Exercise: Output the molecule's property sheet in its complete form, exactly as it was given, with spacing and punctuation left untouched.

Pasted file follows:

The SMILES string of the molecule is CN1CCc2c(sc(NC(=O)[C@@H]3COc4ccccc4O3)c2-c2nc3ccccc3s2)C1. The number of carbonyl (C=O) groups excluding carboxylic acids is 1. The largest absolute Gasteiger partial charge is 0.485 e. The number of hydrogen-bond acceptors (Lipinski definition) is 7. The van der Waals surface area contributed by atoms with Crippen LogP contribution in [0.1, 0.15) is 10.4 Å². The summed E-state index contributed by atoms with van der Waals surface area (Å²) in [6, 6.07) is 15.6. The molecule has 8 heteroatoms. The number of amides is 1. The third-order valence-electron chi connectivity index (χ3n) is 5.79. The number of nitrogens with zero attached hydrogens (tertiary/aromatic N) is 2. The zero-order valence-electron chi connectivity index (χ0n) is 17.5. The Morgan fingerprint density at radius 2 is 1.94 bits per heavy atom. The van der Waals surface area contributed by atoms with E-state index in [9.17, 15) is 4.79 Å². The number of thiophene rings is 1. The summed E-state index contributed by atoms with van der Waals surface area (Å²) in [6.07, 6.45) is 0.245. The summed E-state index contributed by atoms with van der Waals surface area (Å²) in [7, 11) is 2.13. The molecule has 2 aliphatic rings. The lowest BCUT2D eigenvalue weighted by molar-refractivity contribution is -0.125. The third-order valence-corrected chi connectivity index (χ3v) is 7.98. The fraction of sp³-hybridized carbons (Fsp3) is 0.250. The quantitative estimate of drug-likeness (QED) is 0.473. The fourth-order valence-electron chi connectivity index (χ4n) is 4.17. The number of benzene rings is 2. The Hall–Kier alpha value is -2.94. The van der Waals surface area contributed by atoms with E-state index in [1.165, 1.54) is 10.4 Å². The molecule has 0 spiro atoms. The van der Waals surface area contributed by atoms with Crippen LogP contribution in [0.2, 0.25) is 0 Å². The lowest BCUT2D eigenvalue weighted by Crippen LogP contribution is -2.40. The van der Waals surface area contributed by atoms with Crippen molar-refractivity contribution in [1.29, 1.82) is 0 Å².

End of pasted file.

The SMILES string of the molecule is CN1CCc2c(sc(NC(=O)[C@@H]3COc4ccccc4O3)c2-c2nc3ccccc3s2)C1. The number of carbonyl (C=O) groups excluding carboxylic acids is 1. The largest absolute Gasteiger partial charge is 0.485 e. The number of hydrogen-bond acceptors (Lipinski definition) is 7. The van der Waals surface area contributed by atoms with Crippen LogP contribution in [0.1, 0.15) is 10.4 Å². The summed E-state index contributed by atoms with van der Waals surface area (Å²) in [6, 6.07) is 15.6. The molecule has 8 heteroatoms. The number of amides is 1. The third-order valence-electron chi connectivity index (χ3n) is 5.79. The number of nitrogens with zero attached hydrogens (tertiary/aromatic N) is 2. The zero-order valence-electron chi connectivity index (χ0n) is 17.5. The Morgan fingerprint density at radius 2 is 1.94 bits per heavy atom. The van der Waals surface area contributed by atoms with E-state index in [9.17, 15) is 4.79 Å². The number of thiophene rings is 1. The summed E-state index contributed by atoms with van der Waals surface area (Å²) in [6.07, 6.45) is 0.245. The summed E-state index contributed by atoms with van der Waals surface area (Å²) in [7, 11) is 2.13. The molecule has 2 aliphatic rings. The lowest BCUT2D eigenvalue weighted by molar-refractivity contribution is -0.125. The third-order valence-corrected chi connectivity index (χ3v) is 7.98. The fraction of sp³-hybridized carbons (Fsp3) is 0.250. The quantitative estimate of drug-likeness (QED) is 0.473. The fourth-order valence-electron chi connectivity index (χ4n) is 4.17. The number of benzene rings is 2. The Hall–Kier alpha value is -2.94. The van der Waals surface area contributed by atoms with E-state index in [1.165, 1.54) is 10.4 Å². The molecule has 0 spiro atoms. The van der Waals surface area contributed by atoms with Crippen LogP contribution in [0.2, 0.25) is 0 Å². The lowest BCUT2D eigenvalue weighted by Crippen LogP contribution is -2.40. The van der Waals surface area contributed by atoms with Crippen molar-refractivity contribution in [1.29, 1.82) is 0 Å².